When you’re driving rideshare as a full-time job, tips can be the difference between success and failure. Lyft has always included tipping as an in-app feature and Uber passengers have been able to tip through the app since 2017, but the rideshare industry was founded on a model that did not encourage tipping. Especially in an increasingly cashless world. The phrase “I’ll tip you in the app” has become the bane of many Uber drivers’ existence, as many drivers say that it seldom comes true.
According to a field study by the National Bureau of Economic Research, only 16% of all trips are tipped and nearly 60% of people never tip, while only 1% of people always tip. So, let’s look at 6 ways of getting your tip average up near 25% in a world where most riders will never tip.
Passengers should be able to expect a safe ride. Sharp turns, rapid accelerations, and abrupt stops send exactly the wrong message if your goals include larger and more frequent tips. Checking your mirrors frequently and consistently using your turn signal sends the message that your passenger’s safety is of utmost importance.
Clean means clean. Windows should be free of streaks. Floor mats and seats should be vacuumed frequently. Periodically check the back seats and floor for anything left behind. A stray gum wrapper left by the last ride may cancel a tip from the next one. Nothing, however, puts a damper on tipping like a stinky car. Air fresheners are useful, but look for ones that provide a neutral clean car smell. Fragrances that are too strong can trigger headaches or even an allergic reaction. The less they have to think about the smell of your car, the more likely they are to tip.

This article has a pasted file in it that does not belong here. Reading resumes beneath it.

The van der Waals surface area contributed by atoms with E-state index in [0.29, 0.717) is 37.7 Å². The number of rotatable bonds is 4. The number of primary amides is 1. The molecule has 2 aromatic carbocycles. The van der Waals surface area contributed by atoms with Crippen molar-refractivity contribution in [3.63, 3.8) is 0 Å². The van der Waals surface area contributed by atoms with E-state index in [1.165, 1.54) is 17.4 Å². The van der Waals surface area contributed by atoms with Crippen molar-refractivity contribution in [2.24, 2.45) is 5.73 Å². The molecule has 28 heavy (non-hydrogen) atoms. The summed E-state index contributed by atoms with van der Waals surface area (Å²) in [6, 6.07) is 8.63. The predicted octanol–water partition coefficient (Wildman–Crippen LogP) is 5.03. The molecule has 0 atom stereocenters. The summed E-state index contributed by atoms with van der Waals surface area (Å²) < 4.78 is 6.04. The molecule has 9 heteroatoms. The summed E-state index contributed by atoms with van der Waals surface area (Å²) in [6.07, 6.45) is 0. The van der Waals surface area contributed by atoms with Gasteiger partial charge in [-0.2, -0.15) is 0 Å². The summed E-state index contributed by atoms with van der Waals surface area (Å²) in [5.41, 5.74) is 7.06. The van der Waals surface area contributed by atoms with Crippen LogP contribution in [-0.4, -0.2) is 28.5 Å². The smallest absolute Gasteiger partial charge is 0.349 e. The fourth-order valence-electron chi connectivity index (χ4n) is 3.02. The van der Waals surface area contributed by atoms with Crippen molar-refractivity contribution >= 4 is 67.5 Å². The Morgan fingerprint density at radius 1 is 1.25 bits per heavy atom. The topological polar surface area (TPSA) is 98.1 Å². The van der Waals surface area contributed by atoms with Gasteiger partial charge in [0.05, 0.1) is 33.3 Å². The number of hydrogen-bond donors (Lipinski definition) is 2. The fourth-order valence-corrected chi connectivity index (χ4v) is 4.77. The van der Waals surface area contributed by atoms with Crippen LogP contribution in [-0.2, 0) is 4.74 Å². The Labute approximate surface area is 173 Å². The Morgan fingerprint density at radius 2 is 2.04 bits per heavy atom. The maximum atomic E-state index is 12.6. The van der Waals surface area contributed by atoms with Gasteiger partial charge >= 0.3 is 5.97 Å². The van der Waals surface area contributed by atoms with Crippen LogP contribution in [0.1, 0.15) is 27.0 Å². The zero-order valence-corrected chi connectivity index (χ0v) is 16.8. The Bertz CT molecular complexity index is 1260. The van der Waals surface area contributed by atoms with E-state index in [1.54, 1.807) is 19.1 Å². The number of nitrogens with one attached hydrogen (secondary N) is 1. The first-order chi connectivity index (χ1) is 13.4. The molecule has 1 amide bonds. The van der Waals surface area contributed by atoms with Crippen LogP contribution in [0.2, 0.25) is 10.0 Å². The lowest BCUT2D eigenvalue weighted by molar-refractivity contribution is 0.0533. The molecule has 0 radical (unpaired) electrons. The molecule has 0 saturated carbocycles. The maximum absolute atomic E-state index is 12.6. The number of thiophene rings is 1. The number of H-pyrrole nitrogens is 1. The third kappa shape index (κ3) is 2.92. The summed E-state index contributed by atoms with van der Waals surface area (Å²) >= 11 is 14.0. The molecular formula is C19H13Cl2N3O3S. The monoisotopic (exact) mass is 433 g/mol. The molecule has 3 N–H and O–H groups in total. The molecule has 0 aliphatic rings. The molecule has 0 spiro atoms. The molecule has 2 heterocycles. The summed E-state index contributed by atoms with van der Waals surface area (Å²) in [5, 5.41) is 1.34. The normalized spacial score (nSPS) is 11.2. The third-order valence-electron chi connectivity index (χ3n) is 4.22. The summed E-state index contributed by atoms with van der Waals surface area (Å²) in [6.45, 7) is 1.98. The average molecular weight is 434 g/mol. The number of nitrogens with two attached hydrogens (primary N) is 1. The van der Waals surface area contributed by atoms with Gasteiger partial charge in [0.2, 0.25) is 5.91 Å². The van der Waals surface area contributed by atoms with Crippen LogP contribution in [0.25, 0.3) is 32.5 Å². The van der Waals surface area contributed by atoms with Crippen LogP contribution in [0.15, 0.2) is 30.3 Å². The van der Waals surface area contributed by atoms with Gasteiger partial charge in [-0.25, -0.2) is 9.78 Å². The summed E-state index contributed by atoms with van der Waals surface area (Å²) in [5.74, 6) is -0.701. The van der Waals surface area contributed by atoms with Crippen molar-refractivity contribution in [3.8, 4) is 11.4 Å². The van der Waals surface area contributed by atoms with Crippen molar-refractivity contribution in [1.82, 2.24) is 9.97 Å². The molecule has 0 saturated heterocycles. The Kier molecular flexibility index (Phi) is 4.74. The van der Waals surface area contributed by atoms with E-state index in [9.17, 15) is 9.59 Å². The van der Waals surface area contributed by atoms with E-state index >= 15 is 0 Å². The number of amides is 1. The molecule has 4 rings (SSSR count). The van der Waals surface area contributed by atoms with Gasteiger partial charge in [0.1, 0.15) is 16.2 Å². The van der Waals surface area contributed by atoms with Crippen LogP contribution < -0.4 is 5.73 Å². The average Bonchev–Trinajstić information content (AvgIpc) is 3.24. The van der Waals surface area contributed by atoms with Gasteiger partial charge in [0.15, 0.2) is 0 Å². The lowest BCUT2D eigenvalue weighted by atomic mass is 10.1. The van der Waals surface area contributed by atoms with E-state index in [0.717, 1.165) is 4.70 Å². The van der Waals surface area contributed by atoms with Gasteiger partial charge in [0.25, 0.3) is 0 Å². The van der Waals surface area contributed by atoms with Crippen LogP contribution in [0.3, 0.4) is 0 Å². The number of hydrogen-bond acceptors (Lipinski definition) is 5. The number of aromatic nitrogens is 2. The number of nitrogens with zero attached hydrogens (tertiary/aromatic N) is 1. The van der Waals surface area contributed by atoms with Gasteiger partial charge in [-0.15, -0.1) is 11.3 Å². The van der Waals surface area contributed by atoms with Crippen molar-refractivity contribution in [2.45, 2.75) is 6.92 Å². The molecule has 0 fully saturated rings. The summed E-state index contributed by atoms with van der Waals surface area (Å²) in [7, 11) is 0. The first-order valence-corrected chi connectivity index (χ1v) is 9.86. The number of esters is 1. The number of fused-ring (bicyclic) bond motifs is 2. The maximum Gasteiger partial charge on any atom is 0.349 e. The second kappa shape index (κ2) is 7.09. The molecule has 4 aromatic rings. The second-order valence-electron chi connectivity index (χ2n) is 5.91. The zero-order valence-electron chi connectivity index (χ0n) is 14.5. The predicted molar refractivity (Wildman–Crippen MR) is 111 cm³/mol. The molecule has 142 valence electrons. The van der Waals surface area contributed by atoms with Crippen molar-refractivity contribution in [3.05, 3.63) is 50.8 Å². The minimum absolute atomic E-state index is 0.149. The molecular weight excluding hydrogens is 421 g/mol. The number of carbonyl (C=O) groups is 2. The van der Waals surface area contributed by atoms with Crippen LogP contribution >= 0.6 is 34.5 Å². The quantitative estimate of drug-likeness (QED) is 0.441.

3. Appearance & Hygiene
Clean also applies to the driver’s appearance, attire, and odor. Be pleasant and smile. Body odor is a no-no, but again, avoid strong perfumes and colognes. Dress as nicely as you can, without sacrificing your comfort. Think of business or business casual dress code. Don’t expect to get tipped if you come to work dressed for laying on the sofa.
If there is music playing, it should be of a kind and at a volume that reflects your customer’s taste, not yours. Talk radio can be provocative, and certain types of music might offend some of your passengers. You might opt for local news and weather for the morning commute and move towards neutral, quiet music and/or silence as the day wears on. Asking your passenger what they prefer is never a bad idea.
Your conversation with a passenger during a ride can maximize what you earn from that ride. As the passenger enters the car, most seasoned drivers have a lead question they use to test the suitability of conversation. Their response to “How’s your day going?” will usually let you know whether or not your passenger wants to talk. . You’re trying to make a positive, pro-passenger connection. Listen more than you talk. Providing helpful dining or entertainment advice for out-of-town visitors is consistently rewarding. Some passengers desire silence; being able to recognize and honor this preference is also important to your overall success. After a long day at work, some people just want to quietly enjoy a safe ride and use their phone.
Make the inside of your vehicle a cozy haven for your passenger and build a positive connection. The difference between getting and not getting tipped may be as simple as asking if the air conditioning, heat, or windows are to your passenger’s liking. Some drivers will enhance their cars with blinking interior lights or some other gimmick, but those over-the-top enhancements really aren’t necessary. By mastering these six basic tactics, you’re sure to increase the rate and size of your tips.
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